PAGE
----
Bridging the Gap between the Digital and Physical Worlds

What happens when we want to look up the meaning of a word, check for the nearest shoe store or find the number for pizza delivery? We run to our computers, and look it up. Have you ever felt helpless when you’re stuck in a situation where you really need to look something up, but a computer isn’t available to you then? If you have, then Pranav Mistry’s invention of the ‘sixth sense technology’ will not fail to fascinate you. This is truly one of the most brilliant scientific inventions in the history of mankind; not because it can perform complicated tasks, but because it simply tries to link the two worlds that are currently separate- the physical world, and the digital world.

Pranav Mistry is an MIT student who pulled this technology together after extensive research. His research was based entirely on a simple concept that intrigued him- how we should be able to interact with the computer the way one interacts with the physical world- through objects and gestures. Initially, his research began around eight years back with relatively simple devices. He opened different computer mouses, took the rollers out of them, and placed them in a line attaching them by some strings, pulleys and springs. What he got finally was a gesture interpretation device. This device interprets the gestures we make in the physical world, and translates it into the digital world. Some of his other early explorations included making a pen that could draw in three dimensions, and a sort of google map in the physical world, where if we place a boarding pass on the map it’ll show us our flight gate or if we place a coffee cup it’ll show us the nearest place to get coffee.

Originally, as his explorations demonstrate, he was interested in making the computer interface more intuitive. However, afterwards, he realized that people are more interested in information rather than computing. Sometime last year, he started thinking of his approach in a different way- how about taking the digital world to the physical world? He created a handy device that one can wear on his head; which will carry around the digital world to wherever one goes in the real world. This device consisted of pixels and a camera that would help us interact with those pixels. It is now come to be known as the sixth sense device.

This device basically helps us use any object as an interface- the palms of our hand, or a blank wall. The camera interprets the gestures we make. So if we make a gesture with our hands like clicking a photo, the device actually takes a photo. By just pinching your fingers, you can zoom in and out of a map that is displayed, unbelievably enough, on a wall. Even more interestingly, this device not only interprets your gestures, but it also interprets what you are holding in your hands. If you are in a library and you pick up a book, the device instantly searches in an online library and find this particular title, then providing you with editions, book reviews, and other information. Rather than pulling out your Iphone and looking up to see if your flight is delayed, scan this device over your boarding pass and the device looks up the information and flashes it on the boarding pass itself!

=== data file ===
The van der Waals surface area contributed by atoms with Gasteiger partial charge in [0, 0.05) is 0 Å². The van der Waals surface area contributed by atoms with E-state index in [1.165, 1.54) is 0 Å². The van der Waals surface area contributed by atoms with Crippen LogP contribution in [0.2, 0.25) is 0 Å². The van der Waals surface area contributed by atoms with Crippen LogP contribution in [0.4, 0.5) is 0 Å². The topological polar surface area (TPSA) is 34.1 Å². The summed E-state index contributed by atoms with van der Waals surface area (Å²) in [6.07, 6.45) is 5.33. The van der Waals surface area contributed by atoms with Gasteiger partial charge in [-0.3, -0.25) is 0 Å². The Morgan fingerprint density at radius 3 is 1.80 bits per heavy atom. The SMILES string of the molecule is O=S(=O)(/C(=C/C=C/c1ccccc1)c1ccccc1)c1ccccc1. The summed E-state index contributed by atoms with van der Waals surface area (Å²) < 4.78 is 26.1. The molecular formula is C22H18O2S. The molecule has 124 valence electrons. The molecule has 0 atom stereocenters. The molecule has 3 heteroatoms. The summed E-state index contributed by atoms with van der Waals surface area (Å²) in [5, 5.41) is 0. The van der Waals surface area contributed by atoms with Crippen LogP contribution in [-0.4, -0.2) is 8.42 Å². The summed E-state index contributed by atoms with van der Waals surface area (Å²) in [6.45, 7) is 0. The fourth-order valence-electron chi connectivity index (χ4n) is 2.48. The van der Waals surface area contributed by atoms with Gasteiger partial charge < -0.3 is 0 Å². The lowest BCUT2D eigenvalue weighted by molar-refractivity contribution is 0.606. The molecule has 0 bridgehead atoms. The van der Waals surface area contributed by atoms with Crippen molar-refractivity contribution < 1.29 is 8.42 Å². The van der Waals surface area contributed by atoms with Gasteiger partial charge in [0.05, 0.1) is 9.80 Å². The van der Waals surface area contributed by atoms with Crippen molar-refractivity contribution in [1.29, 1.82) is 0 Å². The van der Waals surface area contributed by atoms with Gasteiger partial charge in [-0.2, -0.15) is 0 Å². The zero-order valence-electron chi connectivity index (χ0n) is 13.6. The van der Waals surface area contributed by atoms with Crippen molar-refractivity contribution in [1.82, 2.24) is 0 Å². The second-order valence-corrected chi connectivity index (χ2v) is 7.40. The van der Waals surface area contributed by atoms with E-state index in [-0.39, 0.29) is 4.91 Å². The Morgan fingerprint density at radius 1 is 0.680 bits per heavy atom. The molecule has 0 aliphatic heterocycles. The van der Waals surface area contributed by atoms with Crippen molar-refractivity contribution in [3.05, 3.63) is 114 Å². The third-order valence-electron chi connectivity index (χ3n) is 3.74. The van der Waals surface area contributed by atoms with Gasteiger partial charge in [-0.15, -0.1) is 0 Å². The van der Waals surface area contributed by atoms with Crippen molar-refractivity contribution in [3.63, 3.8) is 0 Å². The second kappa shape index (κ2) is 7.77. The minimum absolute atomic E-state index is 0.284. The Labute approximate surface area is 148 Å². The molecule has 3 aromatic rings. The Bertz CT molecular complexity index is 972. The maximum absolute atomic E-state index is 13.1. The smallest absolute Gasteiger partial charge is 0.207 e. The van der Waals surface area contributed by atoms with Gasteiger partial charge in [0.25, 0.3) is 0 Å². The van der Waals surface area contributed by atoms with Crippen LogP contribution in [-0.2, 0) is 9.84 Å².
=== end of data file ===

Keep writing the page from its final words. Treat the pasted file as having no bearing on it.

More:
You can watch movies, play games or even surf the net using just a blank sheet of paper as an interface. One incredibly useful and striking function is being able to pinch information or pictures from different books and placing it together on one interface- either the computer screen itself, or a paper. The days of cut +copy +paste are long gone!

The unique thing about this technological invention is that rather than just moving forward in the digital world, he has tried to bridge the gap between the technical world and the world that has existed for several centuries already- the physical world. A lot of companies are interested in adopting different features of this device; for instance mobile phone companies want adapt one aspect of it, while NGOs in India want to use it as a ‘fifth sense device’ to help people who lack one of the five senses.

So it is only a matter of time before we get to walk into stores and purchase this amazing latest invention. And rather than being complicated unlike most of the latest technologies, this one is actually intuitive, easy to use and links our two worlds together.

Niyantri Ravindaran

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